THE Cobden Working Men’s Club was the first of its kind in London, built in 1870 for the confluence and improvement of serious-minded proletarian males. Its Victorian façade has been preserved with a grade two listing, but the refurbished interior is now occupied by a private membership of high-profile unisex patrons from the arts and media. There is still one smoke-filled back room that seems to be an original feature. And there are three men inside who look like they’ve been coming here for a century – men who roll their own cigarettes, cultivate facial hair, and work for a living. Nick Cave sits behind a dark oak table, flanked by two of his Bad Seeds, who have also joined his new splinter group, Grinderman.
TWO people climb a mountain, connected by a rope. They go up together in concerted motion, taking turns to carve out a path. If one falls, so does the other. This method is known as “alpine-style” – the purest kind of mountaineering. It has the simplicity of a proverb and it loads the rope with meaning. When Simon Yates cut the cord between himself and his friend Joe Simpson during their fraught descent from the summit of Peru’s Siula Grande in 1985, he was taking the only possible, practical action. The act itself was resounding. There were only two people on the mountain, but everybody heard about it.
AFTER his kidnap in Beirut on April 11, 1986, Brian Keenan did not see the sun for 1596 days. Held hostage by members of the fundamentalist Shi’ite group Islamic Jihad at various locations around Lebanon, he was eventually released on August 24, 1990. Blind Flight, the new feature film based on Keenan’s ordeal and that of fellow hostage John McCarthy – who was not released until one year later – condenses their experience into a screen time of 96 minutes.
DUBLIN is the one city where people know Roddy Doyle when they see him. It’s the only place he has ever lived, and up until his new novel Oh, Play That Thing!, it was the only place he ever set his stories. Today, he tells a true one from a few weeks ago. Doyle was waiting for a friend at Tara Street train station, and a bunch of little hoods were hanging around nearby. In Glasgow they would be neds, in Dublin they’re called gurriers. One of them broke off and came over to stare at him. “Are you Roddy Doyle?” he asked. “Yeah,” said Doyle. “So what?” said the kid, and walked away again.
MAGGIE Cheung is in the Leather Room. One of the three most famous Chinese women in the world – the other two being her fellow actresses and former co-stars Gong Li and Zhang Ziyi – she sits on an ornamental armchair, surrounded by red and gold gilding, panelling and drapery, in a theatrically decorative corner of Edinburgh’s Prestonfield Hotel. Conde Nast Traveller recently described this place as “so extravagant it’s like walking on to the set of some flamboyant costume drama”. Cheung has appeared in dozens of such movies, and looks as if she belongs here. But the actress herself has never felt that she belongs anywhere, and particularly not on a film set.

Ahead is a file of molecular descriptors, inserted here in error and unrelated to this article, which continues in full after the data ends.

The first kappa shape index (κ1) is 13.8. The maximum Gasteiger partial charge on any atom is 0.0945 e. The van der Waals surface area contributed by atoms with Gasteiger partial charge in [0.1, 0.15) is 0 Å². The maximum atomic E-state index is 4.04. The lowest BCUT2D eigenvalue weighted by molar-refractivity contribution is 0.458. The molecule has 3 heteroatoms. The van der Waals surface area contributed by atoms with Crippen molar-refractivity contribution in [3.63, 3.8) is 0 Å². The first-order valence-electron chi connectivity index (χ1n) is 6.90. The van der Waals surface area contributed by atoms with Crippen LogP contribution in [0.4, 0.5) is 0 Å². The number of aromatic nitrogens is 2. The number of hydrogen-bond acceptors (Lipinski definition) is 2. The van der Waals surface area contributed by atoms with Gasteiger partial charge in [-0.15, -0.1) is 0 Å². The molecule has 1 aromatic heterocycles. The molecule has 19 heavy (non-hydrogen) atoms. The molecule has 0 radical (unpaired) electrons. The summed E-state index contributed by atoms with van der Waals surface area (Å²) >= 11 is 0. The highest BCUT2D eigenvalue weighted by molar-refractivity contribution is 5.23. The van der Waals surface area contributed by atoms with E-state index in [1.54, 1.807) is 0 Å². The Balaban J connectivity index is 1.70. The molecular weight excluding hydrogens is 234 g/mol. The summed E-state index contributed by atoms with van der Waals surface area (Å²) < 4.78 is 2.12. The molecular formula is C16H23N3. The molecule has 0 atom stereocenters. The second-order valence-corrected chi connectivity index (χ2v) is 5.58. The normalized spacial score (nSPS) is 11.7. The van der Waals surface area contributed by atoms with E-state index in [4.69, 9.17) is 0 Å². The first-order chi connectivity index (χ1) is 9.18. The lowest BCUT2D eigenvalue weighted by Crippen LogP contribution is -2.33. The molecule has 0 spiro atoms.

AFTER a major heart attack last June, the world-renowned explorer Sir Ranulph Twistleton-Wykeham-Fiennes spent two days in oblivion. His heart was shock-started 11 times, but he remembers nothing. “Total blackness,” he said when he came out of it. “So if that’s dying, I’m a lot less worried about it than I was before.”
Around the time that David Mitchell was writing his epic, polyphonic, pan-historical novel, Cloud Atlas, a 13-year-old Japanese boy named Naoki Higashida was working on a kind of memoir about his own autism. Naoki’s condition was severe enough that he could only do this by pointing to the relevant characters on a custom-made cardboard alphabet grid. With great effort and patient assistance, he compiled a list of answers to the most frequently asked questions about his behaviour. The resulting book was titled The Reason I Jump, and first published in Japan almost a decade ago. David Mitchell didn’t hear of it until years later, when his own young son was diagnosed with autism. “Before that, I had no reason to know anything about it,” says Mitchell.
This is war. A convoy of highly-trained, heavily-armed, hyper-caffeinated American Marines rolls towards Baghdad in open-top Humvees, down a highway that Saddam Hussein ordered built in his own honour. En route, these men follow poor instructions and bad directions, taking friendly and enemy fire while struggling to obey changeable rules of engagement that needlessly endanger their lives, and result in numerous civilian deaths. They complain constantly, swear pornographically, and sing past or current pop hits when bored, which is often. It makes for phenomenal viewing. “And it’s all true,” says David Simon of his new seven-part miniseries Generation Kill, scrupulously adapted from Evan Wright’s non-fiction book about the US-led invasion of Iraq in 2003. “Evan really did get the perspective of these guys in the Humvees. This is what they thought and feared. This is where their anger was rooted. This is how they regarded command. We wanted to get it exactly right.”